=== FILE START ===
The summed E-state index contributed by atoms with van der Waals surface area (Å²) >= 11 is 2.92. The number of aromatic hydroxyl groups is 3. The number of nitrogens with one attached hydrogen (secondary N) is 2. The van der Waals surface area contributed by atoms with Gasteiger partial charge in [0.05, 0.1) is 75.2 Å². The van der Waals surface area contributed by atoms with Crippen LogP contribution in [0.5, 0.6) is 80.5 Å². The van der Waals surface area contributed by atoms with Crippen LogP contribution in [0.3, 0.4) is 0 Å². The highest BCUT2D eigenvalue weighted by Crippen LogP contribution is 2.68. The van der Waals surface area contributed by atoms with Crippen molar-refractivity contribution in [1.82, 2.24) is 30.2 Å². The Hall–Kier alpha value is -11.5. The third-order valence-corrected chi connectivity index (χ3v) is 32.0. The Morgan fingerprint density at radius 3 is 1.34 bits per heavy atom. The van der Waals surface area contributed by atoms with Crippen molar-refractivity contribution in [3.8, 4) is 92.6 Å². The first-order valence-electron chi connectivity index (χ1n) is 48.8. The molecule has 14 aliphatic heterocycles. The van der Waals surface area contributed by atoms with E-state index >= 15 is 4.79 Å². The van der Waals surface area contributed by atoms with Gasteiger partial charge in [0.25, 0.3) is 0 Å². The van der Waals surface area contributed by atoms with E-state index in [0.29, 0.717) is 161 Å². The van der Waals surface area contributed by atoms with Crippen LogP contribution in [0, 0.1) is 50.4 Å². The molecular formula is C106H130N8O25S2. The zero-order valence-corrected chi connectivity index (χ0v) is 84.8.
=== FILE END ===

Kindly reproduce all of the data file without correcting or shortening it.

The summed E-state index contributed by atoms with van der Waals surface area (Å²) >= 11 is 2.92. The number of aromatic hydroxyl groups is 3. The number of nitrogens with one attached hydrogen (secondary N) is 2. The van der Waals surface area contributed by atoms with Gasteiger partial charge in [0.05, 0.1) is 75.2 Å². The van der Waals surface area contributed by atoms with Crippen LogP contribution in [0.5, 0.6) is 80.5 Å². The van der Waals surface area contributed by atoms with Crippen LogP contribution in [0.3, 0.4) is 0 Å². The highest BCUT2D eigenvalue weighted by Crippen LogP contribution is 2.68. The van der Waals surface area contributed by atoms with Crippen molar-refractivity contribution in [1.82, 2.24) is 30.2 Å². The Hall–Kier alpha value is -11.5. The third-order valence-corrected chi connectivity index (χ3v) is 32.0. The Morgan fingerprint density at radius 3 is 1.34 bits per heavy atom. The van der Waals surface area contributed by atoms with Crippen molar-refractivity contribution in [3.8, 4) is 92.6 Å². The first-order valence-electron chi connectivity index (χ1n) is 48.8. The molecule has 14 aliphatic heterocycles. The van der Waals surface area contributed by atoms with E-state index >= 15 is 4.79 Å². The van der Waals surface area contributed by atoms with Gasteiger partial charge in [0.25, 0.3) is 0 Å². The van der Waals surface area contributed by atoms with E-state index in [0.29, 0.717) is 161 Å². The van der Waals surface area contributed by atoms with Crippen LogP contribution in [0, 0.1) is 50.4 Å². The molecular formula is C106H130N8O25S2. The zero-order valence-corrected chi connectivity index (χ0v) is 84.8.